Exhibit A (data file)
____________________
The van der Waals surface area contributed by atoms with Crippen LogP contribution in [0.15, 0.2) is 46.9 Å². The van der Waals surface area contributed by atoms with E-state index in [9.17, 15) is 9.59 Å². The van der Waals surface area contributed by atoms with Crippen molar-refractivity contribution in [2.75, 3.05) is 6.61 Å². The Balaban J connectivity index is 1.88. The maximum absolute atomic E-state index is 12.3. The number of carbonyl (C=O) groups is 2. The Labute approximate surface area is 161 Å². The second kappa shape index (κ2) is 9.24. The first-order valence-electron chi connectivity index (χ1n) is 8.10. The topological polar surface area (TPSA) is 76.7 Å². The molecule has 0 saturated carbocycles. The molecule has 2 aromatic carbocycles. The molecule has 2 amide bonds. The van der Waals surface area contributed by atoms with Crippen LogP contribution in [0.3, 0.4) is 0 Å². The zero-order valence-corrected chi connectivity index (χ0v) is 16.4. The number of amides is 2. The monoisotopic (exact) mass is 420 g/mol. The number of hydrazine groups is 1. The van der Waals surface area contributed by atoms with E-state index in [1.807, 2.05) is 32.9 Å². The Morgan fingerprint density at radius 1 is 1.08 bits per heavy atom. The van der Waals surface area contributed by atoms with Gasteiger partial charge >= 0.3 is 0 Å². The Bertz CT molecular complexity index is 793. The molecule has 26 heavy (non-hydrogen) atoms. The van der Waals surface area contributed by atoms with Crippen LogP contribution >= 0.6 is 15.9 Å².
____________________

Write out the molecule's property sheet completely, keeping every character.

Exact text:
The van der Waals surface area contributed by atoms with Crippen LogP contribution in [0.15, 0.2) is 46.9 Å². The van der Waals surface area contributed by atoms with E-state index in [9.17, 15) is 9.59 Å². The van der Waals surface area contributed by atoms with Crippen molar-refractivity contribution in [2.75, 3.05) is 6.61 Å². The Balaban J connectivity index is 1.88. The maximum absolute atomic E-state index is 12.3. The number of carbonyl (C=O) groups is 2. The Labute approximate surface area is 161 Å². The second kappa shape index (κ2) is 9.24. The first-order valence-electron chi connectivity index (χ1n) is 8.10. The topological polar surface area (TPSA) is 76.7 Å². The molecule has 0 saturated carbocycles. The molecule has 2 aromatic carbocycles. The molecule has 2 amide bonds. The van der Waals surface area contributed by atoms with Crippen LogP contribution in [0.3, 0.4) is 0 Å². The zero-order valence-corrected chi connectivity index (χ0v) is 16.4. The number of amides is 2. The monoisotopic (exact) mass is 420 g/mol. The number of hydrazine groups is 1. The van der Waals surface area contributed by atoms with E-state index in [1.807, 2.05) is 32.9 Å². The Morgan fingerprint density at radius 1 is 1.08 bits per heavy atom. The van der Waals surface area contributed by atoms with Gasteiger partial charge >= 0.3 is 0 Å². The Bertz CT molecular complexity index is 793. The molecule has 26 heavy (non-hydrogen) atoms. The van der Waals surface area contributed by atoms with Crippen LogP contribution >= 0.6 is 15.9 Å².